Is Acts 8:37 in the Bible?: A Brief Study on Greek Manuscripts

Written by Paul J. Bucknell on October, 31, 2019

Is Acts 8:37 in the Bible? A Brief Study on Greek Manuscripts

The Question on Acts 8:37

Sir, are you aware that some modern-day Bible translations omitted Acts 8:37 “And Philip said, If thou believest with all thine heart, thou mayest. And he answered and said, I believe that Jesus Christ is the Son of God.” (KJV) from its verses.

Those like the Good News Bible, NIV, ESV, the Father’s Life New Testament translation, etc. omit verse 37.

For me, I believe the verse is consistent with and in direct connection with the entire scripture on repentance, confession, and baptism. Mat 16:16, Rom 10:9-10, Mat 3:17. Does the verse need to be included or rejected?

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“And Philip said, If thou believest with all thine heart, thou mayest. And he answered and said, I believe that Jesus Christ is the Son of God.” (KJV)

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The question before us is not whether Acts 8:37 teaches what is in the rest of the Bible. We can agree on that. The biblical teaching of the verse is not part of the discussion, but whether the original manuscripts include this verse. With the availability of more Bible versions on the web, these question pop up more often. Good job detecting it!

I have done a bit of study on the original Bible manuscripts and can share insights that I have gleaned from them.

Varying Translations

First, let us recognize that there are, at times, slight differences between the 5,000 NT Greek manuscripts. For this reason, some translations—such as those translated into the English language—might vary. We are not questioning the authority of the scripture but trying to be faithful to the Word of God by discerning which words were in the original (i.e., autograph). While this study is helpful, we still do not have full answers.

The Majority School — Byzantine

Two large schools prefer prioritizing different manuscripts when there is a manuscript discrepancy. You have noticed how the King James Bible goes contrary to some recent versions. The King James Bible goes by the longest train of manuscripts. It is called the Majority Text because a large percentage of manuscripts are part of this family.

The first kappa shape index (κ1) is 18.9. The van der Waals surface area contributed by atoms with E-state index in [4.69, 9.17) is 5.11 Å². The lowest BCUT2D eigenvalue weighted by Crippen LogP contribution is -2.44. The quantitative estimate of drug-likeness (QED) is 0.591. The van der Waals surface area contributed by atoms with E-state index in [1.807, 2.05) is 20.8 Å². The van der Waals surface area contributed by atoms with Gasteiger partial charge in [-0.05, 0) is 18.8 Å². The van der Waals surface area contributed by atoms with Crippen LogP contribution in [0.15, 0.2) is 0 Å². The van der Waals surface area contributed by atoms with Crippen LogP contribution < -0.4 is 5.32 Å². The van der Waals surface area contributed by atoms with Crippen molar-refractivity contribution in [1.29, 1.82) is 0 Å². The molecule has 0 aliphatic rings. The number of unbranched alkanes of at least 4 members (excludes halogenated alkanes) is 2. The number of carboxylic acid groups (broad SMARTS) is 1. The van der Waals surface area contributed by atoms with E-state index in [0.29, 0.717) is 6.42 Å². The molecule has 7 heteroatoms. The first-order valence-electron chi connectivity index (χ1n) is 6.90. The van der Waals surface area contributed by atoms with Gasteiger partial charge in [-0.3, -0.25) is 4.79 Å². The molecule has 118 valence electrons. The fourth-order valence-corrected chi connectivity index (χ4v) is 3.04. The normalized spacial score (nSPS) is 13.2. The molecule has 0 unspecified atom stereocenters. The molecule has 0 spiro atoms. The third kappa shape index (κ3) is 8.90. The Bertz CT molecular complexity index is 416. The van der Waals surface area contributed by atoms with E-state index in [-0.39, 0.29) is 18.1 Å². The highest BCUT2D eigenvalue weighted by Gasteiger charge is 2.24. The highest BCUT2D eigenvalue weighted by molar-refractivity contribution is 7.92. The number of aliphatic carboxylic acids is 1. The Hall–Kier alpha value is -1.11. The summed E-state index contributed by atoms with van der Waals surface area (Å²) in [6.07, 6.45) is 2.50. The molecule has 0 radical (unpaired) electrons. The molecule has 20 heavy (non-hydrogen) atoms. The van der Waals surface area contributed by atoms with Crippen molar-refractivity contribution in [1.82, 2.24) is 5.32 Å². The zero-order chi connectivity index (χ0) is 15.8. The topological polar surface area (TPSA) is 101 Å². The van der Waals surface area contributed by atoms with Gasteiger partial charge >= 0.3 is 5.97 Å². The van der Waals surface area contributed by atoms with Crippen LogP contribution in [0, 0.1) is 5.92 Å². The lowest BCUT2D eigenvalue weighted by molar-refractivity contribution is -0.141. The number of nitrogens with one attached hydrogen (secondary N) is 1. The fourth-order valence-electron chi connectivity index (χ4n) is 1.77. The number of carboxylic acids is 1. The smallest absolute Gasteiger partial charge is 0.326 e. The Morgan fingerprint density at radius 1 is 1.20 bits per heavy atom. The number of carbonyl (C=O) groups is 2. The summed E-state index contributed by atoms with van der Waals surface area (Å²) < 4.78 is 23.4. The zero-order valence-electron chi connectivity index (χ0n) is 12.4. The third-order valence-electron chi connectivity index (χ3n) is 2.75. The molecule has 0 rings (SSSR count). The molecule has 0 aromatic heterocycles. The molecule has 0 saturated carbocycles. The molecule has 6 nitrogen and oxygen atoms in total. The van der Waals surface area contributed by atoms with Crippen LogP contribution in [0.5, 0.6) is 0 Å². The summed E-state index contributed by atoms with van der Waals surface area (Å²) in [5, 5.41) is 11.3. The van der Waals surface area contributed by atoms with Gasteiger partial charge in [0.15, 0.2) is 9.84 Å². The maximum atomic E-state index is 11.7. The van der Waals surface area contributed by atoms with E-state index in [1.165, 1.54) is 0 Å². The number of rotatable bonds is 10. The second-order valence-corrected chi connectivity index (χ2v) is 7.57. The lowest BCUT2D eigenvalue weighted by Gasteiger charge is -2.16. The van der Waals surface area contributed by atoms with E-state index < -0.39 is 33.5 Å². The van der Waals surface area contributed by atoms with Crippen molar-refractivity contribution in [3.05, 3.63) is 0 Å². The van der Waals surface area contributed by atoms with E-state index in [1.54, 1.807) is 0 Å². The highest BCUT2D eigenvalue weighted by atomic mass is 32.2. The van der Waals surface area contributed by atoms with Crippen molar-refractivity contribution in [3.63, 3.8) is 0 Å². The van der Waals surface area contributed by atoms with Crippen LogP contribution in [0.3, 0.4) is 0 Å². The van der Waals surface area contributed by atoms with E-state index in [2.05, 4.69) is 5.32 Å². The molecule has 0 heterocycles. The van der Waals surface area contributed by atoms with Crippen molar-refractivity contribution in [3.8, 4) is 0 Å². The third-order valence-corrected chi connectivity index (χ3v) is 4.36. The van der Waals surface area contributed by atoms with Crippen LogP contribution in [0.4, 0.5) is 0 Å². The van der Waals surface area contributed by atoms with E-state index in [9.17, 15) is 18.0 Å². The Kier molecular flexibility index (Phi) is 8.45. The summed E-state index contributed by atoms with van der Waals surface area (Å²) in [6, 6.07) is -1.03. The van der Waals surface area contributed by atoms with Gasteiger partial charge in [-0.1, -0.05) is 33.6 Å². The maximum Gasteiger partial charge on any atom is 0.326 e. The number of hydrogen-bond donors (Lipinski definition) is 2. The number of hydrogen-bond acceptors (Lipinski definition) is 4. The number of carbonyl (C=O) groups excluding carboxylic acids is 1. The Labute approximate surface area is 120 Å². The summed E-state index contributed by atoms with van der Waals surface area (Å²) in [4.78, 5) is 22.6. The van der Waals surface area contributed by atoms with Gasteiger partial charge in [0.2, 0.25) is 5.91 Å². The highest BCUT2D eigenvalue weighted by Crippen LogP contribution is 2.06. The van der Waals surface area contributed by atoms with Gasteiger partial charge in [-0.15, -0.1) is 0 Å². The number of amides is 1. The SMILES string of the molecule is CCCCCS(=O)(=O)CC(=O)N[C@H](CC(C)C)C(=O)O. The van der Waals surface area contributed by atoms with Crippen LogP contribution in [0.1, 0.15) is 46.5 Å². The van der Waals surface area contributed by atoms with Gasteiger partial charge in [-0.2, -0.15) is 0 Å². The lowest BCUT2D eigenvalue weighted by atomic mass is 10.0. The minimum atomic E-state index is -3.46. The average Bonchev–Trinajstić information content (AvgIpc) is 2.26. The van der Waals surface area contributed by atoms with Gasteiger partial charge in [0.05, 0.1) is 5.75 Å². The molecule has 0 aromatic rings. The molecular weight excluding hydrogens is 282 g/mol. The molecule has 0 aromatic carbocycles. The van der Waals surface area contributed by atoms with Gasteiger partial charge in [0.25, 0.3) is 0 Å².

The Byzantine school has been traditionally accepted in the early church and throughout Europe. The King James Bible (1611) relied on the available texts which included the long train of Byzantine texts. Remember that many manuscripts held only portions of the Bible rather than the whole Bible. Many manuscripts do not contain the Book of Acts because, perhaps, that fragment only contains a portion of the Gospel of John or Matthew. Excellent references help us see which Greek manuscripts contain which portions of the New Testament. (http://www.bibletranslation.ws/manu.html)

The Modern School (Egyptian)

The other school, the Modern, favors a fewer number of manuscripts, and though they are older (4th century), they rely on more intact manuscripts (B, א). They originated in Egypt, where it is dryer, and such manuscripts were better preserved. Many monasteries were located there, and so these manuscripts were not distributed through the churches like the other school. They are considered more reliable by some because they had large portions of the New Testament.

Again, both schools have their strengths and weaknesses. Because of the variations, the New Testament Greek Bibles use a lot of detailed footnotes evaluating which relevant manuscripts have or do not have a certain verse (usually, it is only a word or spelling of a word that is in question).

I personally have two NT Greek Bibles. Each Greek Bible with its elaborate footnotes represents one school’s opinion.

Acts 8:27 and Textual Criticism

Most Greek manuscripts omit Acts 8:37. In this case, the critical text of the United Bible Society agrees with the Majority Text (the Byzantine text). They use an “A” to relate their confidence in their decision to omit the verse. Very few manuscripts have Acts 8:37, though some church fathers like Augustine and Tertullian have referred to this verse.

The two schools, no doubt, both agree to omit this verse primarily due to it being absent in the P45 manuscript along with most of the manuscripts, that include Acts. P45 is one of the oldest and more complete manuscript (3rd. century—written in the 200s) which includes extensive portions of the four Gospels and Acts. In this case, the P45 manuscript does not include Acts 8:37, so both schools are willing to exclude it from the Bible, considering it unlikely to be part of Luke’s original manuscript.

The New King James Version still includes the verse, however, commenting in a footnote, “Acts 8:37 NU, M omit v. 37. It is found in Western texts, including the Latin tradition.” The ‘M’ refers to the large number of Byzantine texts. The KJV largely followed the church tradition noted by the Latin translation (i.e., Vulgate).

Conclusion

Despite the NKJV’s insistence on including Acts 8:37, it does so not because it uses the most reliable manuscripts but because of their emphasis on using the manuscripts that the KJV used. We can still be at peace excluding Acts 8:37, though it clearly articulates the need for all of us to believe “that Jesus Christ is the Son of God.”

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